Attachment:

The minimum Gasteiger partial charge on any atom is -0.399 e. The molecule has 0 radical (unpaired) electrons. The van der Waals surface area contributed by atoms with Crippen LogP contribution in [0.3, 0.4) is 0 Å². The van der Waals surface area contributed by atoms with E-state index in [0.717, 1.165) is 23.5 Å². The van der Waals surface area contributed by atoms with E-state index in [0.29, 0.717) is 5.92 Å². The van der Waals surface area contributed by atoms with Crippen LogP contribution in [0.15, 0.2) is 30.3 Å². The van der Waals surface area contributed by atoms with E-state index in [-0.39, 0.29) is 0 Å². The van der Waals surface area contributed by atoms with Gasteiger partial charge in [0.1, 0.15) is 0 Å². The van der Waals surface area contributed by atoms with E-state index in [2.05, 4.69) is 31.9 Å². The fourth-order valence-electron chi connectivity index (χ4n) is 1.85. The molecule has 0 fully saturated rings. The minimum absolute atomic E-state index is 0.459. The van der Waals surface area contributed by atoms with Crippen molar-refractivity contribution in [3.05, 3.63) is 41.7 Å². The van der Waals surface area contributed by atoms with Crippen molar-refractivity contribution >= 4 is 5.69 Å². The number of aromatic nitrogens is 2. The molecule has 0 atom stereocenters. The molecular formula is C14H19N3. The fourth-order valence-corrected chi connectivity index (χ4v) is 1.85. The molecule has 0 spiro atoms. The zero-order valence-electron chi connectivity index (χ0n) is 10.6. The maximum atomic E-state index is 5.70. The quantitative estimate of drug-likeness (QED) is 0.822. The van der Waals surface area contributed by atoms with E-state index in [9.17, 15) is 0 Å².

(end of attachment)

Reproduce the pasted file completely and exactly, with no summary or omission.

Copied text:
The minimum Gasteiger partial charge on any atom is -0.399 e. The molecule has 0 radical (unpaired) electrons. The van der Waals surface area contributed by atoms with Crippen LogP contribution in [0.3, 0.4) is 0 Å². The van der Waals surface area contributed by atoms with E-state index in [0.717, 1.165) is 23.5 Å². The van der Waals surface area contributed by atoms with E-state index in [0.29, 0.717) is 5.92 Å². The van der Waals surface area contributed by atoms with Crippen LogP contribution in [0.15, 0.2) is 30.3 Å². The van der Waals surface area contributed by atoms with E-state index in [-0.39, 0.29) is 0 Å². The van der Waals surface area contributed by atoms with Gasteiger partial charge in [0.1, 0.15) is 0 Å². The van der Waals surface area contributed by atoms with E-state index in [2.05, 4.69) is 31.9 Å². The fourth-order valence-electron chi connectivity index (χ4n) is 1.85. The molecule has 0 fully saturated rings. The minimum absolute atomic E-state index is 0.459. The van der Waals surface area contributed by atoms with Crippen molar-refractivity contribution in [3.05, 3.63) is 41.7 Å². The van der Waals surface area contributed by atoms with Crippen molar-refractivity contribution >= 4 is 5.69 Å². The number of aromatic nitrogens is 2. The molecule has 0 atom stereocenters. The molecular formula is C14H19N3. The fourth-order valence-corrected chi connectivity index (χ4v) is 1.85. The molecule has 0 spiro atoms. The zero-order valence-electron chi connectivity index (χ0n) is 10.6. The maximum atomic E-state index is 5.70. The quantitative estimate of drug-likeness (QED) is 0.822. The van der Waals surface area contributed by atoms with E-state index in [9.17, 15) is 0 Å².